Personality Theories and Individual Personality


Personality theories attempt to explain individual personalities and differences among them. Studies in this field attempt to construct a coherent picture of individuals and why they differ. Personality is a dynamic and structured or organized characteristic of an individual that influences his or her set of behaviors, motivations, and cognitions in different situations. However, a consensus has not been reached on the exact definition of personality in psychology. (Ryckman 04)

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There are a number of classical personality theories today that explain personality. Some of these theories have sub-theories or extensions developed by a number of researchers. Some renowned theories in the field of psychology explaining personality include:

  • Trait theories
  • Type theories
  • Social cognitive theories
  • Behaviorist theories
  • Psychoanalytic theories
  • Humanistic theories
  • Biopsychological theories (Ryckman 04)

The above theories take different approaches to explain personality. However, in my opinion, a hybrid of these classical theories paints a clearer or more vivid picture of an individual personality. The trait theory indicates that people have regular or consistent patterns of perceiving, thinking about, or relating to the environment and the individual self. These patterns are exhibited in a wide range of situations and contexts. Proponents of the trait theories have three basic assumptions listed below:

  1. Traits or individual characters are relatively stable over time.
  2. Different individuals have different traits. Citing my own example, I can say that I am relatively reserved compared to my friends.
  3. Personal traits have a major impact on behavior. (Hjelle and Ziegler 92)

The traits theories have three to five wide dimensions. The most widely observed dimensions in this category are extraversion and introversion. This broad term means outgoing and reversed or physical stimulation oriented and physical oriented stimulation averse. In contrast to this branding of a person’s character as either A or B, the type theory states that individuals have different traits, but they come in different levels and degrees. I tend to agree with this position. This is because even though I consider myself reserved, it is not entirely. I may also consider myself to be relatively outgoing. Therefore, following this line of argument, I am introverted and outgoing at the same time, but the degree of the introvert trait is higher than the extrovert one.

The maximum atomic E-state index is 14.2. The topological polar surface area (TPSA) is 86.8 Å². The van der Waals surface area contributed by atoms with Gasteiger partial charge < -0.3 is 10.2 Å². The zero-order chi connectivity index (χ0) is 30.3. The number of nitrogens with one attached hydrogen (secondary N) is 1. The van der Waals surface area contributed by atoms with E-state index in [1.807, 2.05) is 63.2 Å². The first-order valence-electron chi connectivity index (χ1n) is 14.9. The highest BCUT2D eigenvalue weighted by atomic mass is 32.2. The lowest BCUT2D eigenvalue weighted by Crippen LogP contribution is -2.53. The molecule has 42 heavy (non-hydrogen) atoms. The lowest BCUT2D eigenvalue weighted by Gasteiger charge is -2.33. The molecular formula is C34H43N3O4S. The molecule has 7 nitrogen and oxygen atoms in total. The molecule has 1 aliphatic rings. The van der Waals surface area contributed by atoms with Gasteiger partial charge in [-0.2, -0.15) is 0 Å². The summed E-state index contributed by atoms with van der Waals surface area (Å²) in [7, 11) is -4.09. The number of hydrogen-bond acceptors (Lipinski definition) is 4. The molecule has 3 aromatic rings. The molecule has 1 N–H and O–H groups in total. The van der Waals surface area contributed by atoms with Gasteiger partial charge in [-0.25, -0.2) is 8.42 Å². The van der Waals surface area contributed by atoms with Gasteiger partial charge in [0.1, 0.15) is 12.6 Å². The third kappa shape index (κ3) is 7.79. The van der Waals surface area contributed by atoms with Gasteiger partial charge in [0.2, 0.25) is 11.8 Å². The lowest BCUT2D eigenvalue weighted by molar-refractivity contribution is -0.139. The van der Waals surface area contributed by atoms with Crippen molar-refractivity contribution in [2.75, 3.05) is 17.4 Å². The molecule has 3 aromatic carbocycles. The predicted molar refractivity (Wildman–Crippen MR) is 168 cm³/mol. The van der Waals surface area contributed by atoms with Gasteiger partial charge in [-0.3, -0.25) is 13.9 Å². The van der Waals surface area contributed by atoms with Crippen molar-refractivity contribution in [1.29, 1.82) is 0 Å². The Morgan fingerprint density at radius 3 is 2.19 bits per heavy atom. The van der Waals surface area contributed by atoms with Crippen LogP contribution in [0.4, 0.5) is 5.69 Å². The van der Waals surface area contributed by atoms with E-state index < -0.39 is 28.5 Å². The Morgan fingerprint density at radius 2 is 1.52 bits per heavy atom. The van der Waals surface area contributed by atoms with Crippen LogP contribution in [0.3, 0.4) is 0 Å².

Trait theorist Lewis Goldberg proposed the big five model that explains traits in five levels; openness and experience, conscientiousness, extraversion, agreeableness, and neuroticism. (Bradberry 07) For instance, the openness v. experience approaches state that some individuals tend to be independent and imaginative while others are conforming and independent. The Big Five, in broad terms, classify people as either organized and careful or disorganized and careless, fun-loving and sociable or retiring and reserved, softhearted and helpful or ruthless and uncooperative, calm and secure or insecure and anxious. (Hjelle and Ziegler 92)

The traits theory, such as the Big Five model, in my opinion, gives extensive coverage on the subject of personality. It is, for instance, almost impossible to point out a range of personal traits not covered in this model. The question that arises at this juncture is whether individuals have a line of uniform traits. For instance, if you take the openness v. experience and extravert v. introvert approaches, is it possible to find an imaginative and independent person who is also somber and reserved. In my opinion, individuals will most likely assume a uniform set of traits following the Big Five model. (Bradberry 07)